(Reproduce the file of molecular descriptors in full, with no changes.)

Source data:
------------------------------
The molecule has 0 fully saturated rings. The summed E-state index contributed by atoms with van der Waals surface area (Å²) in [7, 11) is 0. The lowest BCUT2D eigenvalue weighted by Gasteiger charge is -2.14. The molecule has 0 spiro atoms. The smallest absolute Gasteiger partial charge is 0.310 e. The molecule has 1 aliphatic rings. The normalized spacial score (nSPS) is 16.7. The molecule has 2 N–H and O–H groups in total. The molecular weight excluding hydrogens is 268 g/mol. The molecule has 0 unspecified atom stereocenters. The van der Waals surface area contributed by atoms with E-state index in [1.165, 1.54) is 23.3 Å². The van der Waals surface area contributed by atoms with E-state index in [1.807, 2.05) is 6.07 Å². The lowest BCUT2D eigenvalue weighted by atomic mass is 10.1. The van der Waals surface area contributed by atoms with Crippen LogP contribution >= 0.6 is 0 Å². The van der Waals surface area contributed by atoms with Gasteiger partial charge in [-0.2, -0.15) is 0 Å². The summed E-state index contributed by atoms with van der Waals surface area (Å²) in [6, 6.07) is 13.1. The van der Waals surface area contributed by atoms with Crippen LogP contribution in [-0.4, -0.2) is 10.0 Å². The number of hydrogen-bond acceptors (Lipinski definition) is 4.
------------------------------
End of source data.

The molecule has 0 fully saturated rings. The summed E-state index contributed by atoms with van der Waals surface area (Å²) in [7, 11) is 0. The lowest BCUT2D eigenvalue weighted by Gasteiger charge is -2.14. The molecule has 0 spiro atoms. The smallest absolute Gasteiger partial charge is 0.310 e. The molecule has 1 aliphatic rings. The normalized spacial score (nSPS) is 16.7. The molecule has 2 N–H and O–H groups in total. The molecular weight excluding hydrogens is 268 g/mol. The molecule has 0 unspecified atom stereocenters. The van der Waals surface area contributed by atoms with E-state index in [1.165, 1.54) is 23.3 Å². The van der Waals surface area contributed by atoms with E-state index in [1.807, 2.05) is 6.07 Å². The lowest BCUT2D eigenvalue weighted by atomic mass is 10.1. The van der Waals surface area contributed by atoms with Crippen LogP contribution >= 0.6 is 0 Å². The van der Waals surface area contributed by atoms with Gasteiger partial charge in [-0.2, -0.15) is 0 Å². The summed E-state index contributed by atoms with van der Waals surface area (Å²) in [6, 6.07) is 13.1. The van der Waals surface area contributed by atoms with Crippen LogP contribution in [-0.4, -0.2) is 10.0 Å². The number of hydrogen-bond acceptors (Lipinski definition) is 4.